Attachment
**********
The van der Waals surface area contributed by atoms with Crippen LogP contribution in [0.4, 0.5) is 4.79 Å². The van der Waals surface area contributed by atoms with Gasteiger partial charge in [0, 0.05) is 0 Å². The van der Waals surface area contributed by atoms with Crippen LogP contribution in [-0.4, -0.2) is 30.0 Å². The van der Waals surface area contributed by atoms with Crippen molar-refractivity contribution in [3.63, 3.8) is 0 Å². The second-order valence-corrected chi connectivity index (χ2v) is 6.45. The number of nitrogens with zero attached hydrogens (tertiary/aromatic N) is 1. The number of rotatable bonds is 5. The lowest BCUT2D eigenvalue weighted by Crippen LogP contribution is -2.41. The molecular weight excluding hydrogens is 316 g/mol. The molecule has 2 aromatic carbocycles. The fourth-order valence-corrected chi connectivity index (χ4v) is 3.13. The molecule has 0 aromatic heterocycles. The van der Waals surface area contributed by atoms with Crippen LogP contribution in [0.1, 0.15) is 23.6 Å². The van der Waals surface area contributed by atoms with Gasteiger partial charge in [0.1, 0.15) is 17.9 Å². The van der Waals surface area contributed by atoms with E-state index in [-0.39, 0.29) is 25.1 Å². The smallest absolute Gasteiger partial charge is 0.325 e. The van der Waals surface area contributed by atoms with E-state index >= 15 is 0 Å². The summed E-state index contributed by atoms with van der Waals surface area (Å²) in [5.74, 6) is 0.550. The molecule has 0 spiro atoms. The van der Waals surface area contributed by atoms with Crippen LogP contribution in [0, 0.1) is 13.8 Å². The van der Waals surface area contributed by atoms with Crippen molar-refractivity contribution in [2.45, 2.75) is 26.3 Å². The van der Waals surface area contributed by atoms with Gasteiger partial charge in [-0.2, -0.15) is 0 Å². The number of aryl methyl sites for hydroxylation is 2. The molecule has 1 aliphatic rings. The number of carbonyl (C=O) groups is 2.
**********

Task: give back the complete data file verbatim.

The van der Waals surface area contributed by atoms with Crippen LogP contribution in [0.4, 0.5) is 4.79 Å². The van der Waals surface area contributed by atoms with Gasteiger partial charge in [0, 0.05) is 0 Å². The van der Waals surface area contributed by atoms with Crippen LogP contribution in [-0.4, -0.2) is 30.0 Å². The van der Waals surface area contributed by atoms with Crippen molar-refractivity contribution in [3.63, 3.8) is 0 Å². The second-order valence-corrected chi connectivity index (χ2v) is 6.45. The number of nitrogens with zero attached hydrogens (tertiary/aromatic N) is 1. The number of rotatable bonds is 5. The lowest BCUT2D eigenvalue weighted by Crippen LogP contribution is -2.41. The molecular weight excluding hydrogens is 316 g/mol. The molecule has 2 aromatic carbocycles. The fourth-order valence-corrected chi connectivity index (χ4v) is 3.13. The molecule has 0 aromatic heterocycles. The van der Waals surface area contributed by atoms with Crippen LogP contribution in [0.1, 0.15) is 23.6 Å². The van der Waals surface area contributed by atoms with Gasteiger partial charge in [0.1, 0.15) is 17.9 Å². The van der Waals surface area contributed by atoms with E-state index in [-0.39, 0.29) is 25.1 Å². The smallest absolute Gasteiger partial charge is 0.325 e. The van der Waals surface area contributed by atoms with E-state index >= 15 is 0 Å². The summed E-state index contributed by atoms with van der Waals surface area (Å²) in [5.74, 6) is 0.550. The molecule has 0 spiro atoms. The van der Waals surface area contributed by atoms with Crippen LogP contribution in [0, 0.1) is 13.8 Å². The van der Waals surface area contributed by atoms with Crippen molar-refractivity contribution in [2.45, 2.75) is 26.3 Å². The van der Waals surface area contributed by atoms with Gasteiger partial charge in [-0.2, -0.15) is 0 Å². The number of aryl methyl sites for hydroxylation is 2. The molecule has 1 aliphatic rings. The number of carbonyl (C=O) groups is 2.